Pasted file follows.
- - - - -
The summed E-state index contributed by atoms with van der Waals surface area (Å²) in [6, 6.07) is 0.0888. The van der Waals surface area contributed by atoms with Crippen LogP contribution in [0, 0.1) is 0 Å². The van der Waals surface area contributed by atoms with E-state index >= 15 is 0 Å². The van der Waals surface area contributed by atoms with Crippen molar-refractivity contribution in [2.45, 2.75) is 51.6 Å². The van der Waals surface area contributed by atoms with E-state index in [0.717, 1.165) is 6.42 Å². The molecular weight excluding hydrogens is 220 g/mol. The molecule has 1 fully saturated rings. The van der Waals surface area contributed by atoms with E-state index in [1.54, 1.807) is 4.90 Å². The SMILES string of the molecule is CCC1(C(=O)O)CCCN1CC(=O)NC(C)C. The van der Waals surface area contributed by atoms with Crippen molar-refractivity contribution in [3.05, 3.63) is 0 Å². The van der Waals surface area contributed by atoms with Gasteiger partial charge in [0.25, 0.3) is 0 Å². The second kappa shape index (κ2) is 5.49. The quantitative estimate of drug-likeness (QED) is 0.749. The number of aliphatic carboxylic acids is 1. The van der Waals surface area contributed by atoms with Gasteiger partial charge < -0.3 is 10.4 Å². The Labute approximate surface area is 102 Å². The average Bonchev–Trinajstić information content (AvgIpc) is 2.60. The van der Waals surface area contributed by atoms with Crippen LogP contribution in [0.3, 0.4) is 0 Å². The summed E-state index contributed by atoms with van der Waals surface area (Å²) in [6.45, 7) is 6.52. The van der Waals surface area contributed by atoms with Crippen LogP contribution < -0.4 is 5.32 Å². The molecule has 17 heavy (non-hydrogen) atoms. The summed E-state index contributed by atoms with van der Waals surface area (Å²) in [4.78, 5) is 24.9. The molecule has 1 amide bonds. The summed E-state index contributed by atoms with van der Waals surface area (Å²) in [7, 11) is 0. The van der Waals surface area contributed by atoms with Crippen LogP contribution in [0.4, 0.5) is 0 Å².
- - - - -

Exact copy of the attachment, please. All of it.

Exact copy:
The summed E-state index contributed by atoms with van der Waals surface area (Å²) in [6, 6.07) is 0.0888. The van der Waals surface area contributed by atoms with Crippen LogP contribution in [0, 0.1) is 0 Å². The van der Waals surface area contributed by atoms with E-state index >= 15 is 0 Å². The van der Waals surface area contributed by atoms with Crippen molar-refractivity contribution in [2.45, 2.75) is 51.6 Å². The van der Waals surface area contributed by atoms with E-state index in [0.717, 1.165) is 6.42 Å². The molecular weight excluding hydrogens is 220 g/mol. The molecule has 1 fully saturated rings. The van der Waals surface area contributed by atoms with E-state index in [1.54, 1.807) is 4.90 Å². The SMILES string of the molecule is CCC1(C(=O)O)CCCN1CC(=O)NC(C)C. The van der Waals surface area contributed by atoms with Crippen molar-refractivity contribution in [3.05, 3.63) is 0 Å². The van der Waals surface area contributed by atoms with Gasteiger partial charge in [0.25, 0.3) is 0 Å². The second kappa shape index (κ2) is 5.49. The quantitative estimate of drug-likeness (QED) is 0.749. The number of aliphatic carboxylic acids is 1. The van der Waals surface area contributed by atoms with Gasteiger partial charge < -0.3 is 10.4 Å². The Labute approximate surface area is 102 Å². The average Bonchev–Trinajstić information content (AvgIpc) is 2.60. The van der Waals surface area contributed by atoms with Crippen LogP contribution in [0.3, 0.4) is 0 Å². The summed E-state index contributed by atoms with van der Waals surface area (Å²) in [6.45, 7) is 6.52. The van der Waals surface area contributed by atoms with Crippen LogP contribution < -0.4 is 5.32 Å². The molecule has 17 heavy (non-hydrogen) atoms. The summed E-state index contributed by atoms with van der Waals surface area (Å²) in [4.78, 5) is 24.9. The molecule has 1 amide bonds. The summed E-state index contributed by atoms with van der Waals surface area (Å²) in [7, 11) is 0. The van der Waals surface area contributed by atoms with Crippen LogP contribution in [0.4, 0.5) is 0 Å².